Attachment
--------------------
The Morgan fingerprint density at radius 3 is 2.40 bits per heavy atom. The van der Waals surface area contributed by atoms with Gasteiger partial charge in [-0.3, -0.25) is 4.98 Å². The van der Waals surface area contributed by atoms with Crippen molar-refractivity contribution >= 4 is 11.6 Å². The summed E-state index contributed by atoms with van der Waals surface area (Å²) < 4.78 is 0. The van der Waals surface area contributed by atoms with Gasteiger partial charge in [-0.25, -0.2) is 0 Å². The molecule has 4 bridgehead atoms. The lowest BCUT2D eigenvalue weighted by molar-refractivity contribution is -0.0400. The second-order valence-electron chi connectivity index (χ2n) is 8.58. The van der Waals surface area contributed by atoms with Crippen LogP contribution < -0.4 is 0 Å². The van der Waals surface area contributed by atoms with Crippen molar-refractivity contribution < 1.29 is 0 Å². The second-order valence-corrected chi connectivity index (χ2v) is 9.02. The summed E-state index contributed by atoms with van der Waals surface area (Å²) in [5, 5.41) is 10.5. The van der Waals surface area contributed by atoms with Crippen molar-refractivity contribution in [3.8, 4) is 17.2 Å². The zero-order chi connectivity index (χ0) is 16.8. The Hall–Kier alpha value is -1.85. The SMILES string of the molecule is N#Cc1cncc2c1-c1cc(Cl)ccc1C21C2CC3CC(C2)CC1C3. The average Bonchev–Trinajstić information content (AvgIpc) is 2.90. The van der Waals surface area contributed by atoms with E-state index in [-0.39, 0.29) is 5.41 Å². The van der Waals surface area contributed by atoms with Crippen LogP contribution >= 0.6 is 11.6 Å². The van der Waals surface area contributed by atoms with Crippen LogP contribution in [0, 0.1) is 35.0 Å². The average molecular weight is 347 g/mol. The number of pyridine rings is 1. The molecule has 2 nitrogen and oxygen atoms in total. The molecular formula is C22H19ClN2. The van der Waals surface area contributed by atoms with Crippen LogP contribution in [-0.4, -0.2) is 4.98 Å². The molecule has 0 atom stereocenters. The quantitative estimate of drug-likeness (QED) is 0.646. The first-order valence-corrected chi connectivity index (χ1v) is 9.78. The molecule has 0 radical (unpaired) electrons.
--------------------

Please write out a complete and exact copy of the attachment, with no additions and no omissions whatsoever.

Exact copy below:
The Morgan fingerprint density at radius 3 is 2.40 bits per heavy atom. The van der Waals surface area contributed by atoms with Gasteiger partial charge in [-0.3, -0.25) is 4.98 Å². The van der Waals surface area contributed by atoms with Crippen molar-refractivity contribution >= 4 is 11.6 Å². The summed E-state index contributed by atoms with van der Waals surface area (Å²) < 4.78 is 0. The van der Waals surface area contributed by atoms with Gasteiger partial charge in [-0.25, -0.2) is 0 Å². The molecule has 4 bridgehead atoms. The lowest BCUT2D eigenvalue weighted by molar-refractivity contribution is -0.0400. The second-order valence-electron chi connectivity index (χ2n) is 8.58. The van der Waals surface area contributed by atoms with Crippen LogP contribution < -0.4 is 0 Å². The van der Waals surface area contributed by atoms with Crippen molar-refractivity contribution < 1.29 is 0 Å². The second-order valence-corrected chi connectivity index (χ2v) is 9.02. The summed E-state index contributed by atoms with van der Waals surface area (Å²) in [5, 5.41) is 10.5. The van der Waals surface area contributed by atoms with Crippen molar-refractivity contribution in [3.8, 4) is 17.2 Å². The zero-order chi connectivity index (χ0) is 16.8. The Hall–Kier alpha value is -1.85. The SMILES string of the molecule is N#Cc1cncc2c1-c1cc(Cl)ccc1C21C2CC3CC(C2)CC1C3. The average Bonchev–Trinajstić information content (AvgIpc) is 2.90. The van der Waals surface area contributed by atoms with E-state index in [-0.39, 0.29) is 5.41 Å². The van der Waals surface area contributed by atoms with Crippen LogP contribution >= 0.6 is 11.6 Å². The van der Waals surface area contributed by atoms with Crippen LogP contribution in [0, 0.1) is 35.0 Å². The average molecular weight is 347 g/mol. The number of pyridine rings is 1. The molecule has 2 nitrogen and oxygen atoms in total. The molecular formula is C22H19ClN2. The van der Waals surface area contributed by atoms with Crippen LogP contribution in [-0.4, -0.2) is 4.98 Å². The molecule has 0 atom stereocenters. The quantitative estimate of drug-likeness (QED) is 0.646. The first-order valence-corrected chi connectivity index (χ1v) is 9.78. The molecule has 0 radical (unpaired) electrons.